Opera, music, theater, and art in Los Angeles and beyond
The Secret Life of Bs
September 24, 2011
San Francisco Opera opened its third production of the 2011/2012 season on Friday. There was no giant animated flag this time and the orchestra didn’t kick off the show with the National Anthem. Apparently Donizetti’s Lucrezia Borgia doesn’t stir the same love of country that operas about 9/11 do. However, when the curtain rose, there was a giant sign suspended from above with the name and crest of the Borgia clan. But all things being equal, it might as well have said “Renée” considering this show is first and foremost a star vehicle for America’s most eminent soprano. Ms. Fleming stood below the sign bathed in golden light as her character glanced around at the slow-motion carnage around her. When David Gockley took over the directorship of this company several seasons back, he promised new emphasis and raised new dollars to support bringing the biggest stars back to San Francisco. Part of what that's meant so far is quasi-vanity projects like Placido Domingo’s return to the Bay Area for the first time in over a decade last fall for Alfano’s Cyrano de Bergerac. Lucrezia Borgia brings Ms. Fleming back to San Francisco for the first time in a decade in a role that she is not well known for and was the role she was notoriously booed for at La Scala in 1998.
After seeing her sing this again, it is true that anyone with even a passing interest in bel canto technique will not likely be taken with her star turn in this role. She herself suggested in a tweet earlier on Friday (above) that this run of Lucrezia Borgia will serve as a farewell to bel canto roles for her such as Rossini’s Armida, which she has sung at the Metropolitan Opera over the last two seasons. But it must be said that an artist like Renée Fleming does not get to where she is at by turning in unattractive performances, and she does deliver a performance here that is entertaining and masterful in what she is able to accomplish in a role that many observers might not feel she is best suited for. She does manage beautifully smooth lines even if they do lack some of the regular acrobatic embellishments. It’s not a harsh or lazy reading and she acts very well here as a mother with some very serious homicidal tendencies.
There are other lovely voices in the cast. A surprisingly chesty Michael Fabiano is cast as Lucrezia’s son Gennaro who is attracted to this most reviled of women who he does not suspect is his long lost mother. Fabiano is athletic sounding and involving here if not as Italianate as one might wish. His buddy/lover Maffio Orsini is sung by Elizabeth DeShong complete with fake stubble. She provides wonderful contrast in her duets and has great energy with Fabiano, although I found her a little underpowered for my taste in the first act. Perhaps the most completely satisfying performance came from bass Vitalij Kowaljow who wowed audiences in Los Angeles as Wotan last year and will be making several appearances there and here in San Francisco this season. His turn as the Duke was dark and vocally muscular communicating evil with his voice as much with his physical appearance.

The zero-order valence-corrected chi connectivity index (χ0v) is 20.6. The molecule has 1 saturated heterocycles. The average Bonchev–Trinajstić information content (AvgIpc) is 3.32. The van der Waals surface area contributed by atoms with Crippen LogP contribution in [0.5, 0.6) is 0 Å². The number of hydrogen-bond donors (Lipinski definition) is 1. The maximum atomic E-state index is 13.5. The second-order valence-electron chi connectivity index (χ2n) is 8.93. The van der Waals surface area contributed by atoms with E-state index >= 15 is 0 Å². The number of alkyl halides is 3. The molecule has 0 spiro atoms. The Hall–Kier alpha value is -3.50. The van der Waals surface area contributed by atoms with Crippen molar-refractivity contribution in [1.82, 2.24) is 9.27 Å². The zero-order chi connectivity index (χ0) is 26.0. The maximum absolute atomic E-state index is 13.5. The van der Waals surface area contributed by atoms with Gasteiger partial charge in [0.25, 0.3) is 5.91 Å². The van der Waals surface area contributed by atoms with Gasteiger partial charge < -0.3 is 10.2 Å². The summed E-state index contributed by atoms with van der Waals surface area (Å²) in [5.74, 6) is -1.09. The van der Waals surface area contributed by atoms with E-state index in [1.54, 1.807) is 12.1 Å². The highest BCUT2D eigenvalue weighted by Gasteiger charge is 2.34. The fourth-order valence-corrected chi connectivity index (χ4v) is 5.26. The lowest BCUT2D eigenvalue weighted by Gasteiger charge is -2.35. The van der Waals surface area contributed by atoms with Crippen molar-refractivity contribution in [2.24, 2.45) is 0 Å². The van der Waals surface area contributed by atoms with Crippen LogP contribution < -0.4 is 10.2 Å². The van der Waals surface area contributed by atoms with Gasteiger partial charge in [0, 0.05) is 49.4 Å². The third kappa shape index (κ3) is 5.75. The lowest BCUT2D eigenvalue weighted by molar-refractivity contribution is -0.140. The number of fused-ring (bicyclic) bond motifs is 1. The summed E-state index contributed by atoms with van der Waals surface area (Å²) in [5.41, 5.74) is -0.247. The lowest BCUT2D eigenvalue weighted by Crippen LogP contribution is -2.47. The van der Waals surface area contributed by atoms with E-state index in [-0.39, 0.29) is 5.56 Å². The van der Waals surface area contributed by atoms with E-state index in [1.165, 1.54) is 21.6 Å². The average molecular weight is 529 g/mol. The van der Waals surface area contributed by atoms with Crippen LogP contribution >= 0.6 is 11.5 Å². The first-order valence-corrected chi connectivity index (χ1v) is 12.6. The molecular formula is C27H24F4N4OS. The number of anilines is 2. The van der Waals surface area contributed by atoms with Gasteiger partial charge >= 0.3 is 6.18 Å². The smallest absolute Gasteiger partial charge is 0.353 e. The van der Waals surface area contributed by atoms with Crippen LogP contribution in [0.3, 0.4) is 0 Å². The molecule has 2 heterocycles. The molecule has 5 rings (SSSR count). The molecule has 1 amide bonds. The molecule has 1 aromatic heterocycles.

The rest of the show’s elements are less promising. Conductor Riccardo Frizza, who led Fleming’s Armida performances in New York, led a rather turgid and lumbering orchestral performance. There was little zing in any of this show musically, and everything sounded leisurely paced. John Pascoe’s 2008 production for Washington National Opera was revived here. I didn’t like it then and I didn’t like it much better on a second viewing with its science fiction inspired costumes and bland castle-wall sets. The only real sacrilege in the current show is the use of "party" as a verb in the English supertitles, but I don't think the physical production itself won many fans. Fabiano manages to pull off Gennaro’s spiky blond wig as well as Vittorio Grigolo did in that previous run. But neither his nor Ms. Fleming’s ample cleavage manages to add much sex or depravity for a story chock full of it. Pascoe doesn't completely ignore the homosexual subtext of this story, but outside of what's in the libretto, you could be forgiven for not noticing it played out on stage otherwise. Come to think of it, for an opera about two serial killers this show can be awfully user friendly at times. Think of it as Dexter with worse costumes.
Which is to say that while San Francisco Opera's run of Lucrezia Borgia came off as underwhelming, it was not unenjoyable. If you come wanting to see and hear a big operatic star and other promising vocal performances you won't be disappointed. You've got until October 11 to see for yourself.
Seeing this production made me really wonder about the direction of SFOpera. As you say, it wasn't unenjoyable, but it did seem to embody a kind of 'hey-this-artform-is-dying-so-why-bother-trying-anything-new' spirit of self-loathing. I felt like I was transported back to 1997.